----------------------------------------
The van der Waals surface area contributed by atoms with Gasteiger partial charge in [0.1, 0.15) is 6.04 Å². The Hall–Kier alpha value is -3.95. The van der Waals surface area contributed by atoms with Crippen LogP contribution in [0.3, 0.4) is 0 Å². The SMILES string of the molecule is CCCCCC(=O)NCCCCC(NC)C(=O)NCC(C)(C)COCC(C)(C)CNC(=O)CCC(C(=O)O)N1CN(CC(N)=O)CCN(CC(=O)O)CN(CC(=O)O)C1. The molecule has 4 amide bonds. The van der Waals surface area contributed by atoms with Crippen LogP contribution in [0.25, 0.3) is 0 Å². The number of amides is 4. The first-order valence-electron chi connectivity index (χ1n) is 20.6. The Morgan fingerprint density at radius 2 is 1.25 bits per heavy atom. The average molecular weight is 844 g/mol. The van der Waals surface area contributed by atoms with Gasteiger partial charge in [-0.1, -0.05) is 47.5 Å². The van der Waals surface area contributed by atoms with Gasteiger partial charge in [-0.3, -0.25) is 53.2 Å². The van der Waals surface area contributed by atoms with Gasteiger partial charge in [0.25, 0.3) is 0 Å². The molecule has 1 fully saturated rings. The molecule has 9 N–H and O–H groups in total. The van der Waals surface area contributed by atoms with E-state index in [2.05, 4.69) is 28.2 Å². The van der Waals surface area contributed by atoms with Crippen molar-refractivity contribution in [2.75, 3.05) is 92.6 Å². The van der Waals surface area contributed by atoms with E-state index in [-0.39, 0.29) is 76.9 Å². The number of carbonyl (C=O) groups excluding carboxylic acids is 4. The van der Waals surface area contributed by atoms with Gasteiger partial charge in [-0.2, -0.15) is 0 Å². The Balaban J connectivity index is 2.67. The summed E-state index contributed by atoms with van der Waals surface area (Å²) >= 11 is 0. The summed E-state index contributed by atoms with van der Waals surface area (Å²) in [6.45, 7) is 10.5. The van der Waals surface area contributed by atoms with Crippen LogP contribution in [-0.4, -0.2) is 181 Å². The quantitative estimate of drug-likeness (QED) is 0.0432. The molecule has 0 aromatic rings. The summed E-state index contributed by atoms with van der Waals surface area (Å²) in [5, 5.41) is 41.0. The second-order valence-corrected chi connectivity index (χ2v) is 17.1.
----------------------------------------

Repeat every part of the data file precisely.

The van der Waals surface area contributed by atoms with Gasteiger partial charge in [0.1, 0.15) is 6.04 Å². The Hall–Kier alpha value is -3.95. The van der Waals surface area contributed by atoms with Crippen LogP contribution in [0.3, 0.4) is 0 Å². The SMILES string of the molecule is CCCCCC(=O)NCCCCC(NC)C(=O)NCC(C)(C)COCC(C)(C)CNC(=O)CCC(C(=O)O)N1CN(CC(N)=O)CCN(CC(=O)O)CN(CC(=O)O)C1. The molecule has 4 amide bonds. The van der Waals surface area contributed by atoms with Crippen LogP contribution in [0.25, 0.3) is 0 Å². The number of amides is 4. The first-order valence-electron chi connectivity index (χ1n) is 20.6. The Morgan fingerprint density at radius 2 is 1.25 bits per heavy atom. The average molecular weight is 844 g/mol. The van der Waals surface area contributed by atoms with Gasteiger partial charge in [-0.1, -0.05) is 47.5 Å². The van der Waals surface area contributed by atoms with Gasteiger partial charge in [-0.3, -0.25) is 53.2 Å². The van der Waals surface area contributed by atoms with Gasteiger partial charge in [0.25, 0.3) is 0 Å². The molecule has 1 fully saturated rings. The molecule has 9 N–H and O–H groups in total. The van der Waals surface area contributed by atoms with E-state index in [2.05, 4.69) is 28.2 Å². The van der Waals surface area contributed by atoms with Crippen molar-refractivity contribution in [2.75, 3.05) is 92.6 Å². The van der Waals surface area contributed by atoms with E-state index in [-0.39, 0.29) is 76.9 Å². The number of carbonyl (C=O) groups excluding carboxylic acids is 4. The van der Waals surface area contributed by atoms with Gasteiger partial charge in [-0.2, -0.15) is 0 Å². The Balaban J connectivity index is 2.67. The summed E-state index contributed by atoms with van der Waals surface area (Å²) >= 11 is 0. The summed E-state index contributed by atoms with van der Waals surface area (Å²) in [6.45, 7) is 10.5. The van der Waals surface area contributed by atoms with Crippen LogP contribution in [-0.4, -0.2) is 181 Å². The quantitative estimate of drug-likeness (QED) is 0.0432. The molecule has 0 aromatic rings. The summed E-state index contributed by atoms with van der Waals surface area (Å²) in [5, 5.41) is 41.0. The second-order valence-corrected chi connectivity index (χ2v) is 17.1.